Friday, December 08, 2006

Ray of hope

The Other Half

The Hindu Sunday Magazine (December 3, 2006)

LAST month, a depressing story in a newspaper related how in Gorakhpur, Uttar Pradesh, where Japanese Encephalitis is recurrent, the wards in the district hospital were full of boys. Was it possible that no girls had contracted the disease? The answer, sadly, is rather obvious. When faced with a choice of loss of several days of paid labour, poor families chose to treat only their sons leaving their daughters to either succumb to the disease or be permanently impaired as a result of contracting it.

This is only one of the many harsh realities of women's health in this country that begins at birth, goes on through girlhood to adolescence and adulthood — an unchanging story of callous neglect. Every year, the statistics of infant mortality or maternal mortality only tell part of the story. For, the real burden of a shamefully inadequate public health care system in this country, particularly in the poorer and more deprived regions, has to be borne by women. It is like living under low-intensity conflict; you can never be sure from which direction you will be attacked and whether you will live to see another day.

But sometimes out of this gloomy scenario you catch glimpses of light, of something positive that is being done. In the midst of a serious discussion on the repercussions of conflict on women's health, at a National Dialogue on Women, Health and Development held recently in Mumbai, I chanced upon that glimmer of hope.

(For the rest of the article, click on the link)

Why are Maharashtra's Dalits so angry?

The Hindu (December 2, 2006)

WHY DID Maharashtra burst into flames on Thursday following Dalit protests, almost without warning? To those who have not been monitoring what is happening among Dalits, and more specifically amongst the followers of Dr. B.R. Ambedkar this year, it would appear that the protests came out of nowhere. Yet the signs of anger have been more than evident, particularly over the last two months since the murder of four Dalits in the village of Khairlanji, 100 km from Nagpur on September 29. Ironically, just three days after this atrocity in which the mother and three grown children of the Bhotmange family were brutally killed, a major event took place in Nagpur bringing together the national leadership of Dalits. On October 2, Dussehra Day, Dalits marked 50 years since Dr. Ambedkar's conversion to Buddhism. On October 14, the actual date of the conversion, once again lakhs of people gathered in Nagpur. Not a whiff of the atrocity so close at hand disturbed the occasion.

The first protests against the Khairlanji killing emerged more than a month later, first in Nagpur and then in Amravati and Yavatmal. In each case, the protesters appeared as if out of nowhere and caught the police off guard. They seemed to be leaderless but did not escape the full force of police brutality, particularly in Amravati and Yavatmal. The anger that fuelled those demonstrations was clearly linked to Khairlanji and the State Government's failure to move swiftly to deal with the crime. Although since then, the State Home Ministry has taken some steps by suspending the officials who were lax in registering the atrocity and in the follow-up to it and arresting the sarpanch and upa sarpanch of the village, suspected of having led the mob, the general perception remains that the incident has not been taken seriously enough.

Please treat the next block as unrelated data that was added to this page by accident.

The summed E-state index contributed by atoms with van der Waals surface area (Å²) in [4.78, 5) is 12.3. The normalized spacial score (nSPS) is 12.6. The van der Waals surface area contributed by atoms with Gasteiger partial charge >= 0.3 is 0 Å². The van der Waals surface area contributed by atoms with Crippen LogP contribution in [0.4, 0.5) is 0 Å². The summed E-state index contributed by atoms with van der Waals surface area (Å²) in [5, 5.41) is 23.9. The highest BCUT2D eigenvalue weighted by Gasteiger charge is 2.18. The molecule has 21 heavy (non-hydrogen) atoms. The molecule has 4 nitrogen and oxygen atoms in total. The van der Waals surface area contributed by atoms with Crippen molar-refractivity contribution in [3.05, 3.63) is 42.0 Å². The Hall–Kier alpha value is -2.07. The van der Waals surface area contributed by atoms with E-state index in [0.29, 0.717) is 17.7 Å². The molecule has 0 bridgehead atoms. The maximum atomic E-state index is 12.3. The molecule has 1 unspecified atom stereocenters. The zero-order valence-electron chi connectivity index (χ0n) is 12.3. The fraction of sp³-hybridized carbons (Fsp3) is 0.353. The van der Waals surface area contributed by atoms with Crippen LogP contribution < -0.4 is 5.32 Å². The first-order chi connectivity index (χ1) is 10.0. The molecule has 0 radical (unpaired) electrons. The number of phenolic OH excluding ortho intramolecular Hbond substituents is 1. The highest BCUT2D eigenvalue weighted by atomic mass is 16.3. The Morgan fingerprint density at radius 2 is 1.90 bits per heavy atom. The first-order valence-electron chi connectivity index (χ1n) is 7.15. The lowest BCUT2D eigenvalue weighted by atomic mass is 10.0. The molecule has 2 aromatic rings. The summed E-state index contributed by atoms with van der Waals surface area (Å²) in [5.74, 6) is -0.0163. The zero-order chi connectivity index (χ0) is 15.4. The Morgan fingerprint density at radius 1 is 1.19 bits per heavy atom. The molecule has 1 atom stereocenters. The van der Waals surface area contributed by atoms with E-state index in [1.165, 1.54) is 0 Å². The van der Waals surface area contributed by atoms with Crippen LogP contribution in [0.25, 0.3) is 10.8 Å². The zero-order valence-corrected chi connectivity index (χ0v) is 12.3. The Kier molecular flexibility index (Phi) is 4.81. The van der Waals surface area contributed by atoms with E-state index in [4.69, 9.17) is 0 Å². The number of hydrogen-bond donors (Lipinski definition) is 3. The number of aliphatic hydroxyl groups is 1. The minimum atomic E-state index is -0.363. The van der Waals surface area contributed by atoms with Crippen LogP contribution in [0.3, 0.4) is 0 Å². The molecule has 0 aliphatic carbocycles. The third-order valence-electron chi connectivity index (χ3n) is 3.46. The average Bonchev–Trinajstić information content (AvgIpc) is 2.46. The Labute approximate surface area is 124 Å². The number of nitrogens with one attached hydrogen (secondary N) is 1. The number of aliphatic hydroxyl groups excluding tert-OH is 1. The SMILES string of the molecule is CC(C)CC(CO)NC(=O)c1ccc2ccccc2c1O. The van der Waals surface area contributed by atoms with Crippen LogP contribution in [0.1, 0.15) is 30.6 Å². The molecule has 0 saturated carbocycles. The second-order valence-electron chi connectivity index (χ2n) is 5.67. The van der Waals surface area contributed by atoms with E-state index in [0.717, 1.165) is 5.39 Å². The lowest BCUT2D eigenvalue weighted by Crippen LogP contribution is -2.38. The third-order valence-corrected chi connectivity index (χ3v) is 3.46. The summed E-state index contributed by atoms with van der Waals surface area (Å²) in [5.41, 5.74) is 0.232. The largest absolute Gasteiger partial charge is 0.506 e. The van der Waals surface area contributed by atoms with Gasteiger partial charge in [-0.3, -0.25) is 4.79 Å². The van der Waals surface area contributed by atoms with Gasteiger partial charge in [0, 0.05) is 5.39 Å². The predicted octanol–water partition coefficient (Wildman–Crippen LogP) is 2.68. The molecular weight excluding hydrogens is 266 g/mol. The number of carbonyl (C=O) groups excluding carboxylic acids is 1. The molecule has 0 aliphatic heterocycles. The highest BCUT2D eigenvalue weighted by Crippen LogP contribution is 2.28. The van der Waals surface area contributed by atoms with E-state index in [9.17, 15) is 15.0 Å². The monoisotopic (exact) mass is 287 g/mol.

(For the rest of the article, click on the link)

Before the year ends

ulti khopdi

I have been lazy about keeping this blog updated. One of the reasons is that there are not many who access the blog. Nor have I made the time to let more people know about it. At the moment, most of the postings are links to my articles in The Hindu (have to post a few more).

As 2006 draws to close, I am struck by how quickly this year has passed. Does every year rush by like this? or do we feel this about years where so much happens that the days merge into weeks into months and before you know it, you are on the cusp of another year.

For Mumbaikars, this year really seems to have been non-stop with events stumbling onto each other -- another flood (not as bad as 2005), the July 11 serial blasts, the judgment in the 1993 serial bomb blasts case, the Dalit demonstrations and violence and the 50th death anniversary of Dr. B. R. Ambedkar that passed off peacefully, as it does each year, despite the dire predictions of those who believe that when large numbers of poor people get together, there is bound to be a law and order problem. They refuse to accept that the eruptions, such as the one on November 30 were the result of pent up anger that had built up over decades. (Read my article on this).

As we move into the last three weeks of the year, the weatherman says that Mumbai is "smoky". In fact, it is polluted and overcast because of a pollution haze. People step out in the morning to walk and improve their health. Instead they inhale vast quantities of the poisonous air and end up coughing, sneezing, wheezing. Do we have to accept this as the inevitable consequence of globalisation?

More on this when I get over my bout of sneezing!